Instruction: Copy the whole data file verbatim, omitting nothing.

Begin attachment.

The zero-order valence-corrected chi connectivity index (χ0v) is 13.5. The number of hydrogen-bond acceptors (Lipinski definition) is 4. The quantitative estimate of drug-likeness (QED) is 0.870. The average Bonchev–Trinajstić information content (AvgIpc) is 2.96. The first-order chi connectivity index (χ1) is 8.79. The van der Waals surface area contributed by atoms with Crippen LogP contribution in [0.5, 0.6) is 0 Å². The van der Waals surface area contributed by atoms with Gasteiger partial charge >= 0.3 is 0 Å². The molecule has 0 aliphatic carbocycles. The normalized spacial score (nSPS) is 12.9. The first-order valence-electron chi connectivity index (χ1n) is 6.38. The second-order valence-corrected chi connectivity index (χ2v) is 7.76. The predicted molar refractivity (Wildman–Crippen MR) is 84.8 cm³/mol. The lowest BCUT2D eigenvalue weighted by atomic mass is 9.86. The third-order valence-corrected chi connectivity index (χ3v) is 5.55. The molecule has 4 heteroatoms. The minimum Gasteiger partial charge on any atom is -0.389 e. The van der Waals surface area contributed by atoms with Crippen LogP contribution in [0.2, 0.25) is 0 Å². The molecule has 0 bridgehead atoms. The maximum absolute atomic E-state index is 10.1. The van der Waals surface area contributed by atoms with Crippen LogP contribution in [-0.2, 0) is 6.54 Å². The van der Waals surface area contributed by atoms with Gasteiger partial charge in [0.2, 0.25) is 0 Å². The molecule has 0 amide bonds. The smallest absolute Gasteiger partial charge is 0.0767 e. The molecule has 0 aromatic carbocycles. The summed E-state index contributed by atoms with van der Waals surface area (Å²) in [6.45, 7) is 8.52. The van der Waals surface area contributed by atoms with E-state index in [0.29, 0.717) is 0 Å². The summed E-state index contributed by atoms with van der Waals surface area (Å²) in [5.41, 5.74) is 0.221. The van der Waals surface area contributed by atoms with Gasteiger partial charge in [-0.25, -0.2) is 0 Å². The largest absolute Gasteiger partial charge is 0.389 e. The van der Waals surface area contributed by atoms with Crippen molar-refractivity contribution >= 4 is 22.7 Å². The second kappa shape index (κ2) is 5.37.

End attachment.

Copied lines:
The zero-order valence-corrected chi connectivity index (χ0v) is 13.5. The number of hydrogen-bond acceptors (Lipinski definition) is 4. The quantitative estimate of drug-likeness (QED) is 0.870. The average Bonchev–Trinajstić information content (AvgIpc) is 2.96. The first-order chi connectivity index (χ1) is 8.79. The van der Waals surface area contributed by atoms with Crippen LogP contribution in [0.5, 0.6) is 0 Å². The van der Waals surface area contributed by atoms with Gasteiger partial charge >= 0.3 is 0 Å². The molecule has 0 aliphatic carbocycles. The normalized spacial score (nSPS) is 12.9. The first-order valence-electron chi connectivity index (χ1n) is 6.38. The second-order valence-corrected chi connectivity index (χ2v) is 7.76. The predicted molar refractivity (Wildman–Crippen MR) is 84.8 cm³/mol. The lowest BCUT2D eigenvalue weighted by atomic mass is 9.86. The third-order valence-corrected chi connectivity index (χ3v) is 5.55. The molecule has 4 heteroatoms. The minimum Gasteiger partial charge on any atom is -0.389 e. The van der Waals surface area contributed by atoms with Crippen LogP contribution in [0.2, 0.25) is 0 Å². The molecule has 0 bridgehead atoms. The maximum absolute atomic E-state index is 10.1. The van der Waals surface area contributed by atoms with Crippen LogP contribution in [-0.2, 0) is 6.54 Å². The van der Waals surface area contributed by atoms with Gasteiger partial charge in [0.2, 0.25) is 0 Å². The molecule has 0 amide bonds. The smallest absolute Gasteiger partial charge is 0.0767 e. The molecule has 0 aromatic carbocycles. The summed E-state index contributed by atoms with van der Waals surface area (Å²) in [6.45, 7) is 8.52. The van der Waals surface area contributed by atoms with E-state index in [0.29, 0.717) is 0 Å². The summed E-state index contributed by atoms with van der Waals surface area (Å²) in [5.41, 5.74) is 0.221. The van der Waals surface area contributed by atoms with Gasteiger partial charge in [-0.25, -0.2) is 0 Å². The largest absolute Gasteiger partial charge is 0.389 e. The van der Waals surface area contributed by atoms with Crippen molar-refractivity contribution >= 4 is 22.7 Å². The second kappa shape index (κ2) is 5.37.